The Father, the Creator, calling to His child, “Where are you?”
He wants to commune with us, and it breaks His heart when we are not to be found.
Kathy Sprinkle posted Tuesday evening C.S. Lewis’ quote which summed it up:
“We are half-hearted creatures, fooling about with drink and sex and ambition when infinite joy is offered us, like an ignorant child who wants to go on making mud pies in a slum because he cannot imagine what is meant by the offer of a holiday at the sea. We are too easily pleased.”
Meet Evan. This sixth-grader is a 4’8” blond bundle of energy in horn-rimmed glasses. His hair is wavy and long enough to make us all wonder if his parents believe they have spawned this millennia’s Samson, and it is so unkempt that it is always in his face. (I have to wonder if his energy comes from his hair, actually.) His gait is such that an adult commented once that she cannot see how he gets anywhere because it is so comically wonky. His passion is food; his brain is randomness; his personality is pure happiness. His hobby is raiding his polar-opposite sister’s room in an attempt to get her to leave it and join life, because where Evan is, life is. On steroids.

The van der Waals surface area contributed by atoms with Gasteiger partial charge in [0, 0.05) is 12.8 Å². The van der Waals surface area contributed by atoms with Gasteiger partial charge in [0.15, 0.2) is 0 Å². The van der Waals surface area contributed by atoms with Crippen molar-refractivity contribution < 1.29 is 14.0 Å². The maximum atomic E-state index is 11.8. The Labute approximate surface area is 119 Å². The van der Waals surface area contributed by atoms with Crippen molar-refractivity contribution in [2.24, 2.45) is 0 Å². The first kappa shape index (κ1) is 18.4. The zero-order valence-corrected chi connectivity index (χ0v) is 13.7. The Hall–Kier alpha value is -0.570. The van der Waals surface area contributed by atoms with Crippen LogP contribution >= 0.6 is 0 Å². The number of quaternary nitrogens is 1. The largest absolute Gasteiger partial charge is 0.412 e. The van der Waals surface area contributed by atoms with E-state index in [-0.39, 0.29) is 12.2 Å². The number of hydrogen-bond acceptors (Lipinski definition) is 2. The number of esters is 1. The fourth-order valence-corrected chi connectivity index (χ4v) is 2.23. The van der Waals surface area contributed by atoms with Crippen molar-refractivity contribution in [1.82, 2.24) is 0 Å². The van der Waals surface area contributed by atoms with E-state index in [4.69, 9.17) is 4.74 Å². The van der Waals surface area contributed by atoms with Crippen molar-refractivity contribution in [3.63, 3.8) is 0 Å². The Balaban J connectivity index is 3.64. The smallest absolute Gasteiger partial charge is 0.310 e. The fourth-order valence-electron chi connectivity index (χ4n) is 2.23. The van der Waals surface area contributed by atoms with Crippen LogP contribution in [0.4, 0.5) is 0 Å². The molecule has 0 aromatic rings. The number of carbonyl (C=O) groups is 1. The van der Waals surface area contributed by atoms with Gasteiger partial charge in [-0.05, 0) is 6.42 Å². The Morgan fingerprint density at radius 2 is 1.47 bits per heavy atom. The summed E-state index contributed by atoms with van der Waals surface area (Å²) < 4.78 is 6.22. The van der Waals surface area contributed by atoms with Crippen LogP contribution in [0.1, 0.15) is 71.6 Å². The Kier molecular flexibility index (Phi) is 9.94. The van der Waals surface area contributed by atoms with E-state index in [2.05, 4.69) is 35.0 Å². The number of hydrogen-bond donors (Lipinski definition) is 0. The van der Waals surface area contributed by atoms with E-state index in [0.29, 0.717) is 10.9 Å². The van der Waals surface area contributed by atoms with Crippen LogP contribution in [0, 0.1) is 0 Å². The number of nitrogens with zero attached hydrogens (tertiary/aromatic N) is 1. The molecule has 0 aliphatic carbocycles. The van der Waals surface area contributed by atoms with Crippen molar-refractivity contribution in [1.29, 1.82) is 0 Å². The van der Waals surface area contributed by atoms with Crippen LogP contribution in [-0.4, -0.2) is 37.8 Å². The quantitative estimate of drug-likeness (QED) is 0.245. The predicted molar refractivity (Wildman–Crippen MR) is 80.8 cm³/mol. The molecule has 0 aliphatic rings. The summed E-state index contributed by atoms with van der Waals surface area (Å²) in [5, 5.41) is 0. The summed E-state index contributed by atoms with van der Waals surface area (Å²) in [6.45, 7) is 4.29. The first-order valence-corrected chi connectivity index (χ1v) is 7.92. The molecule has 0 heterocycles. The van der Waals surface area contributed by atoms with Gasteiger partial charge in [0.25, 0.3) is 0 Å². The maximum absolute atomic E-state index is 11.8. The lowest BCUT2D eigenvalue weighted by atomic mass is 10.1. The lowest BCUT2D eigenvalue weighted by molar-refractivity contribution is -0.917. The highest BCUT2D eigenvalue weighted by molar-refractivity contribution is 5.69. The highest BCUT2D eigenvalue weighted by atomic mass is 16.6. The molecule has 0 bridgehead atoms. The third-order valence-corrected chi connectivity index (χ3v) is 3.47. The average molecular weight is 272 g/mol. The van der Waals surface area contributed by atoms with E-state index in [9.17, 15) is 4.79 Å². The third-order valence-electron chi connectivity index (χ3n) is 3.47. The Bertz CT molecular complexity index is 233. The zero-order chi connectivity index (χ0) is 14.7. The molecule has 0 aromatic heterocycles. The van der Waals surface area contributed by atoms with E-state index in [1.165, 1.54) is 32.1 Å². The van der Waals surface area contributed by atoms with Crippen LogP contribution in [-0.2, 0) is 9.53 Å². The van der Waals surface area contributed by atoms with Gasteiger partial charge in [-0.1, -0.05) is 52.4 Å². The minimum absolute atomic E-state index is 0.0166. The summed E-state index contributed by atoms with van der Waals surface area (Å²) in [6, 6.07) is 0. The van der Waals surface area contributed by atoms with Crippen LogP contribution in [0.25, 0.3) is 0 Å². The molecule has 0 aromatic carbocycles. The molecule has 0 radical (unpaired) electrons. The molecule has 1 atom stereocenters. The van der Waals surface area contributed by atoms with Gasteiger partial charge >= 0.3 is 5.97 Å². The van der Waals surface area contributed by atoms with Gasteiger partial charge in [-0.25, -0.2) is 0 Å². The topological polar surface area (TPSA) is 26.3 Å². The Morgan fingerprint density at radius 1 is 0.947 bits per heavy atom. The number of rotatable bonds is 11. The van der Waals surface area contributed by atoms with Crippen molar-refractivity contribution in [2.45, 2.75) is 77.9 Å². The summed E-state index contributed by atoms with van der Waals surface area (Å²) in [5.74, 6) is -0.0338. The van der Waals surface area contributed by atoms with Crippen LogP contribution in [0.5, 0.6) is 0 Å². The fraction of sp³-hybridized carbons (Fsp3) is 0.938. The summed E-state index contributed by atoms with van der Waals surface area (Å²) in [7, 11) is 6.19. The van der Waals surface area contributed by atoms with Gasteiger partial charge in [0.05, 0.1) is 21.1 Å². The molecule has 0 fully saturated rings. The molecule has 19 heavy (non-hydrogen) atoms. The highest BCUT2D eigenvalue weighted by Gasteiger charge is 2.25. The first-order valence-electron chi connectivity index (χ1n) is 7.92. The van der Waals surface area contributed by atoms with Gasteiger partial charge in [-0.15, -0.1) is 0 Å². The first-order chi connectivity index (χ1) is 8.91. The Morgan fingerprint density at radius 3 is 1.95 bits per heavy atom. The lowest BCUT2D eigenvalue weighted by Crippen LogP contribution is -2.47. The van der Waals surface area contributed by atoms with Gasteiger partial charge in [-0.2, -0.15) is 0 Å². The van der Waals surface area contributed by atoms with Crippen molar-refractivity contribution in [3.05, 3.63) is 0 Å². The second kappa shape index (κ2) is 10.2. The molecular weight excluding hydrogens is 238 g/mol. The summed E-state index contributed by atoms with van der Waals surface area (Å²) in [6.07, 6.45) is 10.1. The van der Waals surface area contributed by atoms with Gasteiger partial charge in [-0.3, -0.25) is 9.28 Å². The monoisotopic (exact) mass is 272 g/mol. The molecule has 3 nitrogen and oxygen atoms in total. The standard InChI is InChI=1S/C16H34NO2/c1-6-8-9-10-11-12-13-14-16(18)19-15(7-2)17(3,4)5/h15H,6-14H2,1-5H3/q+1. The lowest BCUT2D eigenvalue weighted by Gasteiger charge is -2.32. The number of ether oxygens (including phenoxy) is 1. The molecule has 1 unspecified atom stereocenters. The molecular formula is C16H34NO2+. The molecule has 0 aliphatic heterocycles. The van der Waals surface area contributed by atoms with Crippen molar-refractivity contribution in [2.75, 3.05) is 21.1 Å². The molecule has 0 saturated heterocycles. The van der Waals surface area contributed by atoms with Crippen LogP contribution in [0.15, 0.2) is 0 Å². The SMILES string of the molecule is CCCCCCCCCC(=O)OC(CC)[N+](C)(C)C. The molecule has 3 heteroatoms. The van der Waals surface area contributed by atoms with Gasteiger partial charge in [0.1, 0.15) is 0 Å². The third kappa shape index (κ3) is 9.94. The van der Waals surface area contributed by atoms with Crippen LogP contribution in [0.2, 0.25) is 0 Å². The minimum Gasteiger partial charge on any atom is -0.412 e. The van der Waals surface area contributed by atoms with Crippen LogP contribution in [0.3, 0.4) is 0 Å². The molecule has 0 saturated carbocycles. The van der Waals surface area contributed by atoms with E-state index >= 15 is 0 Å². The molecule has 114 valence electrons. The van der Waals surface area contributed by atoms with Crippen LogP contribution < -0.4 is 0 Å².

Yes, Evan is ADHD. He will tell you himself if you give him a chance to finally ramble there. His physician dad apparently won’t allow anyone to medicate him, and I understand why. He can control himself in class. He does well in school in spite of the firings of his brain; as a matter of fact, the kid is brilliant. You just have to listen long enough to see it.
He had tried out for the academic team before middle school, but the elementary coach is a seasoned veteran of sixteen years, plus she had several years as a player. She was having no part of it. The kid couldn’t be quiet long enough to take instruction, let alone play! But new coaches don’t know such things, and this year, I was the new middle school coach. Eighteen kids tried out this year, and I took them all for fear of cutting a gem.